Park Service to move Little Bighorn records to Arizona

Billings, Montana (AP) April 2011

National Park Service officials said they will move thousands of historic objects and records from Little Bighorn Battlefield National Monument to a storage facility in Tucson, Ariz.

Battlefield Superintendent Kate Hammond said the move is temporary until a more secure and permanent repository is established at the battlefield. The collection of more than 149,000 records and artifacts, including Lt. Col. George A. Custer’s uniforms and Sitting Bull’s arrows, are now in the basement of the park’s 52-year-old visitor center – a location park officials say is substandard and puts the records at risk of deterioration, fire or flood.

“This temporary relocation will keep the collection together and available for researchers, in the best possible place for its protection and conservation until it can come home to a new museum facility,” Hammond said.

The move to the NPS’ Western Archaeological and Conservation Center will not include museum pieces and photographs already on display in the battlefield visitor center, and Hammond said in an interview with The Billings Gazette that even after the move, items from the collection will be rotated through the visitor center displays.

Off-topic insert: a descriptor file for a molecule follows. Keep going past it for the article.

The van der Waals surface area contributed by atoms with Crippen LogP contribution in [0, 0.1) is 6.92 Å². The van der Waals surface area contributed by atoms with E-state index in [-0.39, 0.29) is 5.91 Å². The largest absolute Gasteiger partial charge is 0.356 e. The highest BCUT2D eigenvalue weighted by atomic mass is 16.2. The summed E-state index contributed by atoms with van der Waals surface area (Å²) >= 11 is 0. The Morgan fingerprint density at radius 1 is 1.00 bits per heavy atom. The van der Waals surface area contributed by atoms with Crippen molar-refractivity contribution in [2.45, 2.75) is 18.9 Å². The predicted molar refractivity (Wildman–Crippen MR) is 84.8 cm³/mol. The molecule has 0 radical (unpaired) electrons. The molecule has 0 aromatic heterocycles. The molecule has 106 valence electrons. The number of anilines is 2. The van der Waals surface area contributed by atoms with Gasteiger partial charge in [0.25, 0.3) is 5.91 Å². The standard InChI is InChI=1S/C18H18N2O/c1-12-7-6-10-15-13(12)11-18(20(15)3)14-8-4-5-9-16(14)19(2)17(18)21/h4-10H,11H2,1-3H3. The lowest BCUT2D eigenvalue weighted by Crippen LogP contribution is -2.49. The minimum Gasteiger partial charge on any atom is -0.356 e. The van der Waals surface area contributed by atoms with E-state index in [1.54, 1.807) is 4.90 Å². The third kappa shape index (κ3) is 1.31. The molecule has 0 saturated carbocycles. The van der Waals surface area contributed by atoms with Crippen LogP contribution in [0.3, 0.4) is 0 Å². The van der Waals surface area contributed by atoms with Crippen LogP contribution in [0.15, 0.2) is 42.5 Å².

But the plan has met some opposition.

Former battlefield Superintendent Jim Court told the newspaper the Custer Battlefield Preservation Commission and the Custer Battlefield Historical and Museum Association, both of which he belongs to, have offered to pay to have the collection put in the new Big Horn County Museum to keep it close to the battlefield.

“If it goes to Tucson, it will never come back,” he said. “That’s the fear.”

Ground is expected to be broken on the county museum.

Meanwhile, the Crow Tribe has opposed the Park Service’s idea to build a new visitors’ center and expand the boundaries of the national monument. The tribe fears the expansion would erode its own land base.

The national monument is the site of the iconic June 25, 1876, clash between Custer’s 7th Cavalry and a coalition of Indian tribes, most of them Cheyenne and Sioux.